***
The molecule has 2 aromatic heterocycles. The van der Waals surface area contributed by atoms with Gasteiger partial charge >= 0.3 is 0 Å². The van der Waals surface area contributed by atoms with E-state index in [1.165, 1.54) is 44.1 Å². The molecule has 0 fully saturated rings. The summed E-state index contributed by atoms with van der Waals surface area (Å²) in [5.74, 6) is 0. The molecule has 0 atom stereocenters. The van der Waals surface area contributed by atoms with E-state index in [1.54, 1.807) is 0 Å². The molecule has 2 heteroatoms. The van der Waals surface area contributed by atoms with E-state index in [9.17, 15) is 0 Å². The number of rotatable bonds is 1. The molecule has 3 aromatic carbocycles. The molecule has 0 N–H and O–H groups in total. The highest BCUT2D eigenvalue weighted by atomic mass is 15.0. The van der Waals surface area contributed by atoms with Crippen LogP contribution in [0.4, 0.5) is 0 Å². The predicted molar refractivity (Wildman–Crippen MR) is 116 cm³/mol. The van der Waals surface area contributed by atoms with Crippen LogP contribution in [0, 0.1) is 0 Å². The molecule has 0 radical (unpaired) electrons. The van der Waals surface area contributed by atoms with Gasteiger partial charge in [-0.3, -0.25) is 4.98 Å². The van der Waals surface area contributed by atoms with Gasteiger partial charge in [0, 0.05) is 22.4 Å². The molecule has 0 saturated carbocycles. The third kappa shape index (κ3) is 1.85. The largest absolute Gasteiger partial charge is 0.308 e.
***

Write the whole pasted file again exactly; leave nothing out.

The molecule has 2 aromatic heterocycles. The van der Waals surface area contributed by atoms with Gasteiger partial charge >= 0.3 is 0 Å². The van der Waals surface area contributed by atoms with E-state index in [1.165, 1.54) is 44.1 Å². The molecule has 0 fully saturated rings. The summed E-state index contributed by atoms with van der Waals surface area (Å²) in [5.74, 6) is 0. The molecule has 0 atom stereocenters. The van der Waals surface area contributed by atoms with E-state index in [1.54, 1.807) is 0 Å². The molecule has 2 heteroatoms. The van der Waals surface area contributed by atoms with E-state index in [9.17, 15) is 0 Å². The number of rotatable bonds is 1. The molecule has 3 aromatic carbocycles. The molecule has 0 N–H and O–H groups in total. The highest BCUT2D eigenvalue weighted by atomic mass is 15.0. The van der Waals surface area contributed by atoms with Crippen LogP contribution in [0.4, 0.5) is 0 Å². The predicted molar refractivity (Wildman–Crippen MR) is 116 cm³/mol. The van der Waals surface area contributed by atoms with Crippen LogP contribution in [0, 0.1) is 0 Å². The molecule has 0 radical (unpaired) electrons. The van der Waals surface area contributed by atoms with Gasteiger partial charge in [-0.3, -0.25) is 4.98 Å². The van der Waals surface area contributed by atoms with Gasteiger partial charge in [0, 0.05) is 22.4 Å². The molecule has 0 saturated carbocycles. The third kappa shape index (κ3) is 1.85. The largest absolute Gasteiger partial charge is 0.308 e.